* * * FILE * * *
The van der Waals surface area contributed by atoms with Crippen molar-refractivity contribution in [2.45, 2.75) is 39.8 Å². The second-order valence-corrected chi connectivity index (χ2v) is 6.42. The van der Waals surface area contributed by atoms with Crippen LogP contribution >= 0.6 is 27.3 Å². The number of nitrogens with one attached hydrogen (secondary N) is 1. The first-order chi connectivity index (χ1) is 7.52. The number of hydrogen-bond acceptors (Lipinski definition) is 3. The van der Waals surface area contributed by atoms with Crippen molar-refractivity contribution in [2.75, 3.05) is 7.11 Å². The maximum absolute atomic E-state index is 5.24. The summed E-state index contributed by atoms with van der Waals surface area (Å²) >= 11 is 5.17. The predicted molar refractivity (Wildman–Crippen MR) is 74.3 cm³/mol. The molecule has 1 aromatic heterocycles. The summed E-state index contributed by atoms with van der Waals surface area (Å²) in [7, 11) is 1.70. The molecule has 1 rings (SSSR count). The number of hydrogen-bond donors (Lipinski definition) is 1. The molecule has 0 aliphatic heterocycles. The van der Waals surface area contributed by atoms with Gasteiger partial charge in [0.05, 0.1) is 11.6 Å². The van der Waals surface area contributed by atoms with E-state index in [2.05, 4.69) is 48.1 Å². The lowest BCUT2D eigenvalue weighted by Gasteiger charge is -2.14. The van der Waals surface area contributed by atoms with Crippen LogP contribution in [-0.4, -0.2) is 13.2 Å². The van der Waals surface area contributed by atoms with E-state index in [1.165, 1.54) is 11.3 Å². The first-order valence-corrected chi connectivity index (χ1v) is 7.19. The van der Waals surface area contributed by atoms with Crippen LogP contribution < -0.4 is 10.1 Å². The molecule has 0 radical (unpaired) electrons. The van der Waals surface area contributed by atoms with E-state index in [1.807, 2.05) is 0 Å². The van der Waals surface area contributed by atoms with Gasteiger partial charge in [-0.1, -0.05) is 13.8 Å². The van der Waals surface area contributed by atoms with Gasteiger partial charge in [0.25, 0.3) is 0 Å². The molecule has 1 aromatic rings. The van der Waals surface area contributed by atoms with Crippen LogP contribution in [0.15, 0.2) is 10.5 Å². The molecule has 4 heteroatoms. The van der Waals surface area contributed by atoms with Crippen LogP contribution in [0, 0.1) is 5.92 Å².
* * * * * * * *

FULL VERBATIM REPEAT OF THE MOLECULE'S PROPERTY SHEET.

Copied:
The van der Waals surface area contributed by atoms with Crippen molar-refractivity contribution in [2.45, 2.75) is 39.8 Å². The second-order valence-corrected chi connectivity index (χ2v) is 6.42. The van der Waals surface area contributed by atoms with Crippen LogP contribution >= 0.6 is 27.3 Å². The number of nitrogens with one attached hydrogen (secondary N) is 1. The first-order chi connectivity index (χ1) is 7.52. The number of hydrogen-bond acceptors (Lipinski definition) is 3. The van der Waals surface area contributed by atoms with Crippen molar-refractivity contribution in [2.75, 3.05) is 7.11 Å². The maximum absolute atomic E-state index is 5.24. The summed E-state index contributed by atoms with van der Waals surface area (Å²) >= 11 is 5.17. The predicted molar refractivity (Wildman–Crippen MR) is 74.3 cm³/mol. The molecule has 1 aromatic heterocycles. The summed E-state index contributed by atoms with van der Waals surface area (Å²) in [7, 11) is 1.70. The molecule has 1 rings (SSSR count). The number of hydrogen-bond donors (Lipinski definition) is 1. The molecule has 0 aliphatic heterocycles. The van der Waals surface area contributed by atoms with Gasteiger partial charge in [0.05, 0.1) is 11.6 Å². The van der Waals surface area contributed by atoms with E-state index in [2.05, 4.69) is 48.1 Å². The lowest BCUT2D eigenvalue weighted by Gasteiger charge is -2.14. The van der Waals surface area contributed by atoms with Crippen LogP contribution in [-0.4, -0.2) is 13.2 Å². The van der Waals surface area contributed by atoms with E-state index in [1.165, 1.54) is 11.3 Å². The first-order valence-corrected chi connectivity index (χ1v) is 7.19. The van der Waals surface area contributed by atoms with Crippen LogP contribution < -0.4 is 10.1 Å². The molecule has 0 radical (unpaired) electrons. The van der Waals surface area contributed by atoms with E-state index in [1.807, 2.05) is 0 Å². The van der Waals surface area contributed by atoms with Gasteiger partial charge in [-0.1, -0.05) is 13.8 Å². The van der Waals surface area contributed by atoms with Gasteiger partial charge in [0.25, 0.3) is 0 Å². The molecule has 1 aromatic rings. The van der Waals surface area contributed by atoms with Crippen LogP contribution in [0.15, 0.2) is 10.5 Å². The molecule has 4 heteroatoms. The van der Waals surface area contributed by atoms with Crippen LogP contribution in [0, 0.1) is 5.92 Å².